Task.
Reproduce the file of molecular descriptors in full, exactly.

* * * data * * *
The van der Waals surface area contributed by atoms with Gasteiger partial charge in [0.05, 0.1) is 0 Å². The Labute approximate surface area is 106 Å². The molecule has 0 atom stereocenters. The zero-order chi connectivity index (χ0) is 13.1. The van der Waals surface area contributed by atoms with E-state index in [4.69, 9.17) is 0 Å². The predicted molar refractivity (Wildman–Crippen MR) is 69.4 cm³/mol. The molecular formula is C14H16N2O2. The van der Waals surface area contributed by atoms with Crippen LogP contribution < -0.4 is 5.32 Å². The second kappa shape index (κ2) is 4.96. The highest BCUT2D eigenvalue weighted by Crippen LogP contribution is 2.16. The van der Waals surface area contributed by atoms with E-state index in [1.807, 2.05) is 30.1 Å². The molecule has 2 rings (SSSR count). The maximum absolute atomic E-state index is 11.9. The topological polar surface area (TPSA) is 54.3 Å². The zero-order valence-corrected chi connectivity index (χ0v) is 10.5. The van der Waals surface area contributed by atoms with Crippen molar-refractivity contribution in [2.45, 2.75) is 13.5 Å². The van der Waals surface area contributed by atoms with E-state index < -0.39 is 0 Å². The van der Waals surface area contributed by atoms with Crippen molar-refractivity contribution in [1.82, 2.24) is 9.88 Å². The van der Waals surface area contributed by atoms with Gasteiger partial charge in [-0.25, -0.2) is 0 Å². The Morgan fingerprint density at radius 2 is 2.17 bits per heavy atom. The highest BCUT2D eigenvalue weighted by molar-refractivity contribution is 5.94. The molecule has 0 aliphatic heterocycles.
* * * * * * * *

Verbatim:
The van der Waals surface area contributed by atoms with Gasteiger partial charge in [0.05, 0.1) is 0 Å². The Labute approximate surface area is 106 Å². The molecule has 0 atom stereocenters. The zero-order chi connectivity index (χ0) is 13.1. The van der Waals surface area contributed by atoms with E-state index in [4.69, 9.17) is 0 Å². The predicted molar refractivity (Wildman–Crippen MR) is 69.4 cm³/mol. The molecular formula is C14H16N2O2. The van der Waals surface area contributed by atoms with Crippen LogP contribution < -0.4 is 5.32 Å². The second kappa shape index (κ2) is 4.96. The highest BCUT2D eigenvalue weighted by Crippen LogP contribution is 2.16. The van der Waals surface area contributed by atoms with E-state index in [1.807, 2.05) is 30.1 Å². The molecule has 2 rings (SSSR count). The maximum absolute atomic E-state index is 11.9. The topological polar surface area (TPSA) is 54.3 Å². The zero-order valence-corrected chi connectivity index (χ0v) is 10.5. The van der Waals surface area contributed by atoms with Crippen molar-refractivity contribution in [2.45, 2.75) is 13.5 Å². The van der Waals surface area contributed by atoms with E-state index < -0.39 is 0 Å². The van der Waals surface area contributed by atoms with Crippen molar-refractivity contribution in [1.82, 2.24) is 9.88 Å². The van der Waals surface area contributed by atoms with Gasteiger partial charge in [-0.25, -0.2) is 0 Å². The Morgan fingerprint density at radius 2 is 2.17 bits per heavy atom. The highest BCUT2D eigenvalue weighted by molar-refractivity contribution is 5.94. The molecule has 0 aliphatic heterocycles.